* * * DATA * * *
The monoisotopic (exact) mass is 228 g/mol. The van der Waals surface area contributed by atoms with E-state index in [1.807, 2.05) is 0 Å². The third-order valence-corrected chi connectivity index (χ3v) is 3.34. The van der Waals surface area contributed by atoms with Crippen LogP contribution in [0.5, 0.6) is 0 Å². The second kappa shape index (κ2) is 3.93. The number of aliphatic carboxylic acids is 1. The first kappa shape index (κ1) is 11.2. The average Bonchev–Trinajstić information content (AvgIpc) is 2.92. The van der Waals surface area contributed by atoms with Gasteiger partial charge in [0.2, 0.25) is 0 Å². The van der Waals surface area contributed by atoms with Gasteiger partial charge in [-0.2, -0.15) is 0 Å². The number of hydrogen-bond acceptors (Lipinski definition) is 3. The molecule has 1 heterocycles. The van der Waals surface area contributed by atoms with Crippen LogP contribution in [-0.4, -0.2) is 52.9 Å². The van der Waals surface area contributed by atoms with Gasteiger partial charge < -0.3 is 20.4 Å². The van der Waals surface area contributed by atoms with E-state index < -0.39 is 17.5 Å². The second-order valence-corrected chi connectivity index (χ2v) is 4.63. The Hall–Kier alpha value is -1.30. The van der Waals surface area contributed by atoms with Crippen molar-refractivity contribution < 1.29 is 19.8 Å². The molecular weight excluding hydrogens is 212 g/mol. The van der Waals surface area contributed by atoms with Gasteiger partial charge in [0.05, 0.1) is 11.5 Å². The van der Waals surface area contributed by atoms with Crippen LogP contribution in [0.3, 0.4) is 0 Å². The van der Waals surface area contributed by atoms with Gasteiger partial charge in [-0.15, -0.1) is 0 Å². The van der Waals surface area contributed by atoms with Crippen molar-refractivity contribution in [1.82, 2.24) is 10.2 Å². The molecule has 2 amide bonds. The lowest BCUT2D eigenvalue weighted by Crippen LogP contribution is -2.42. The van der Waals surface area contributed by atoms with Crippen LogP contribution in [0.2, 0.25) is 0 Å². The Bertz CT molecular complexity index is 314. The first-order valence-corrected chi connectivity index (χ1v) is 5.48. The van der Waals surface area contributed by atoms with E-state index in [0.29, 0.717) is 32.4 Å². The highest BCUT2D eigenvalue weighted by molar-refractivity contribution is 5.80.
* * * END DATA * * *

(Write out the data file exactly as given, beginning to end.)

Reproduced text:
The monoisotopic (exact) mass is 228 g/mol. The van der Waals surface area contributed by atoms with E-state index in [1.807, 2.05) is 0 Å². The third-order valence-corrected chi connectivity index (χ3v) is 3.34. The van der Waals surface area contributed by atoms with Crippen LogP contribution in [0.5, 0.6) is 0 Å². The second kappa shape index (κ2) is 3.93. The number of aliphatic carboxylic acids is 1. The first kappa shape index (κ1) is 11.2. The average Bonchev–Trinajstić information content (AvgIpc) is 2.92. The van der Waals surface area contributed by atoms with Gasteiger partial charge in [0.2, 0.25) is 0 Å². The van der Waals surface area contributed by atoms with Gasteiger partial charge in [-0.2, -0.15) is 0 Å². The number of hydrogen-bond acceptors (Lipinski definition) is 3. The molecule has 1 heterocycles. The van der Waals surface area contributed by atoms with Crippen LogP contribution in [-0.4, -0.2) is 52.9 Å². The van der Waals surface area contributed by atoms with Gasteiger partial charge < -0.3 is 20.4 Å². The van der Waals surface area contributed by atoms with E-state index < -0.39 is 17.5 Å². The second-order valence-corrected chi connectivity index (χ2v) is 4.63. The Hall–Kier alpha value is -1.30. The van der Waals surface area contributed by atoms with Crippen molar-refractivity contribution < 1.29 is 19.8 Å². The molecular weight excluding hydrogens is 212 g/mol. The van der Waals surface area contributed by atoms with Gasteiger partial charge in [0.05, 0.1) is 11.5 Å². The van der Waals surface area contributed by atoms with Crippen LogP contribution in [0.3, 0.4) is 0 Å². The van der Waals surface area contributed by atoms with Gasteiger partial charge in [-0.15, -0.1) is 0 Å². The van der Waals surface area contributed by atoms with Crippen molar-refractivity contribution in [1.82, 2.24) is 10.2 Å². The molecule has 2 amide bonds. The lowest BCUT2D eigenvalue weighted by Crippen LogP contribution is -2.42. The van der Waals surface area contributed by atoms with Crippen LogP contribution in [0.2, 0.25) is 0 Å². The Bertz CT molecular complexity index is 314. The first-order valence-corrected chi connectivity index (χ1v) is 5.48. The van der Waals surface area contributed by atoms with E-state index in [0.29, 0.717) is 32.4 Å². The highest BCUT2D eigenvalue weighted by molar-refractivity contribution is 5.80.